Wolf spiders, belonging to the family Lycosidae are one of the most common types of hunting spider in the world today, being found on every inhabited continent. They are also misunderstood by many people, who might be frightened of their appearance or speed. Many people also assume them to be dangerous because some of them can reach large sizes, although this isn’t the case either.
Wolf spiders are so named because they ferociously hunt their prey, similarly to a wolf. Most species roam around at ground level until they find something appetizing, and then quickly attack and subdue it. This differs from many spiders, which make webs and then passively wait for their prey to come to them. Because they don’t have the safe haven of a web to rest on, most wolf spiders live in crevices or burrows in or low to the ground. It is common to find them sheltering under rocks or when disturbing leaf litter.
Because wolf spiders spend their lives in amongst the leaf litter where there are many more species than in the air, they have had to become hardier than many types of spider. This is why they are often able to attack and eat web-building spiders even of their own size. Of the wolf spiders that live several years, many will hibernate during the colder winter months either in a burrow or under a rock. Those that live under rocks tend not to hibernate fully, which would be very dangerous, but rather just become sluggish and only move if they have to.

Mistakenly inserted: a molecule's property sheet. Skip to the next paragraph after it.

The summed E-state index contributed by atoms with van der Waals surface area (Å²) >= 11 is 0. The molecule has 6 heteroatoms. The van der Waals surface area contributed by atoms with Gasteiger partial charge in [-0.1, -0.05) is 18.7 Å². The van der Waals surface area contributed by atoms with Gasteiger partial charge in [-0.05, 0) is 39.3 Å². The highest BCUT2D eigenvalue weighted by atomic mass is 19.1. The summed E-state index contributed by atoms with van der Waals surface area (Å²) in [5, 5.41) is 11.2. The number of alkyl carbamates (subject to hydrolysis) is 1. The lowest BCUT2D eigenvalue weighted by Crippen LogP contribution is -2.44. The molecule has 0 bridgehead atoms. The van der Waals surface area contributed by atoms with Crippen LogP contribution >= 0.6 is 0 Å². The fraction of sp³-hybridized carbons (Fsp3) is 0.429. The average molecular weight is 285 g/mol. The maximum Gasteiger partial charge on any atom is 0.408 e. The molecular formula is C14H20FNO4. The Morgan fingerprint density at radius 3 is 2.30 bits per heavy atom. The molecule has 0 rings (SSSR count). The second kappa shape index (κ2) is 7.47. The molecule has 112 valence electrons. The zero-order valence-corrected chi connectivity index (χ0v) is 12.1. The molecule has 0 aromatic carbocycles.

Because wolf spiders don’t build webs to catch their prey it was thought for many years that they were unable to produce silk. More recent research has found this to be untrue, indeed the white covering that their eggs are encased in is made from silk. They will often spin silk inside their burrows as well to protect them from the cold and even to keep inquisitive insects away by completely encasing themselves.
Wolf spiders unlike many other types of spider carry their egg sac around with them attached to their abdomens. The reason being that many species live more then a single year and can therefore protect their young better. Web building spiders tend to fasten their egg sacs in a quiet, dark place and die soon afterwards. But wolf spiders will carry their eggs around until they hatch and then carry the young on their backs until they are ready to fend for themselves.
This method of protecting their young has its benefits and of course its downsides. On the one hand the mother protecting the eggs in this way means that more of them will likely hatch and reach an age where they can protect themselves. On the downside of course if the mother is killed whilst carrying the sac, then all of the young are lost. This is how many people identify wolf spiders and differentiate them from other types. It is a common sight to see female wolf spiders in fact sitting in the sun to warm their eggs, which helps them to develop and hatch faster.
A good way to identify wolf spiders is that they have very good eyes, and two much larger then the others in the centre of their heads. Most spiders having all their eyes the same size, and not being able to see very well, or perceive colour at all. This is why when you disturb a wolf spider it will bolt immediately, but when approaching a web with a spider sitting in the middle it will usually not move or even notice that you are there.
Far from being things to be feared as many people do, wolf spiders are in fact useful to have in either the home or garden. The reason being that they are voracious predators and will readily eat much more troublesome insects such as recluse spiders or ants. Contrary to popular belief they are also not aggressive as many think. In fact when encountered they will usually try to get away from humans as quickly as they can, having as most spiders do, an intense fear of anything larger then themselves.